Calls for a non-police response to mental health crises have amplified following the release of police body camera footage depicting the killing of Najee Seabrooks.
“Individuals and families of individuals who call 911 for help in their most vulnerable hour should receive support, not violence.” Black Lives Matter Paterson said in a statement Friday morning.
The 31-year old Paterson violence intervention advocate was experiencing a mental health emergency, when police arrived at his Mill Street apartment on March 3. Seabrooks made the call to police himself, according to 911 recordings, apparently afraid that he was in danger.
By the time police arrived on scene, Seabrooks had locked himself in a bathroom. Family members told officers Seabrooks was hallucinating and behaving erratically, according to a statement from the Attorney General’s office.
Throughout the footage released Thursday afternoon, police are seen negotiating with Seabrooks, with guns drawn and pointed at him — a detail that criminal justice advocates have scrutinized.
“What outcome should we expect when someone in crisis is met with police armed for war with their guns drawn?” said Nicole Rodriguez, president of the New Jersey Policy Perspective. “Our system failed Najee, just as it continues to fail our Black and brown neighbors who put their lives in jeopardy when they call 911 for help. State and local lawmakers must act with urgency so mental health crises are met with trained professionals, not armed police, and that people are connected to the care they need.”
At times Seabrooks can be heard both complying with police and threatening to harm himself and officers. Seabrooks was wielding a knife at times during the encounter.
Authorities said police fired multiple rounds of rubber bullets at Seabrooks before he lunged at officers with a knife in hand. It’s difficult to make out exactly what happened at that point in the video — police gear obstructs the view during much of the encounter.
Seabrooks was a member of violence intervention group, Paterson Healing Collective, a hospital-based program specializing in crisis intervention. Members of the Collective said they were denied the opportunity to help de-escalate the situation.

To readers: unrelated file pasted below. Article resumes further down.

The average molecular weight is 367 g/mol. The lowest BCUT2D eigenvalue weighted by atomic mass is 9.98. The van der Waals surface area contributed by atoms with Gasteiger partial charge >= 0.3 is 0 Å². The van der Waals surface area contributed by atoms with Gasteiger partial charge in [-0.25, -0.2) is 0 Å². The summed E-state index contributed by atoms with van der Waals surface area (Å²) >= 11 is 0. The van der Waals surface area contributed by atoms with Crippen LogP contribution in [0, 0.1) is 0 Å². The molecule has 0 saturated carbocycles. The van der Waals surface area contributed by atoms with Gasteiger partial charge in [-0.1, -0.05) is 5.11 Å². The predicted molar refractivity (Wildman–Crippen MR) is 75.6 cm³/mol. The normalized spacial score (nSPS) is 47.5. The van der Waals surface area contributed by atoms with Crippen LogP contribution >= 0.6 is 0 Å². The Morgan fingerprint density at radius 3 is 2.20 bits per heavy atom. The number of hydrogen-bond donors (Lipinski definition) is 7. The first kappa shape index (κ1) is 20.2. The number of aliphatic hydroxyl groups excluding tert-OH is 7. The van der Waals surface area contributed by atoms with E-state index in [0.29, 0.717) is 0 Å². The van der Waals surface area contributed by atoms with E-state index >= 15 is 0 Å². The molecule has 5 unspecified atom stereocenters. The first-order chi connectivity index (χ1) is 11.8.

Since Seabrooks’ death, his family and friends have called on the state to overhaul the way it handles mental health crises by shifting from a militarized police response to mental health care professionals.
“No one denies Najee had a knife. But he also had a mental health crisis. There were steps and resources ignored to keep Najee alive,” said Zellie Thomas, leader of Black Lives Matter Paterson in a Twitter post. “Unless we change how we address people in mental health crises, people will continue to be killed instead of being helped.”
Groups like the New Jersey Institute for Social Justice and the ACLU-NJ have called on the U.S. Department of Justice to launch a comprehensive investigation into the Paterson Police Department after state “Use of Force” data revealed one of the officers involved in Seabrooks’ death used force 15 times between October 2020 and December 2022.
“Paterson Police Department must be held accountable on the local, state, and federal levels. At the same time, we must get out of our collective psyches that law enforcement is the right response for every disturbance. Until we boldly rethink how we interact with members of our community — especially Black men — this cycle of violence will continue,” the institute said in a statement following the release of the footage.
Seabrooks’ death has spurred protests in Paterson and calls for reform across New Jersey.
The Attorney General’s office said it met with Seabrooks’ family to review the footage. The office said it continues to investigate.
If you or someone you know is in crisis, call or text the National Suicide Prevention Lifeline at 988. The hotline is staffed 24/7 by trained counselors who can offer free, confidential support. Spanish speakers can call 1-888-628-9454. People who are deaf or hard of hearing can call 1-800-799-4889.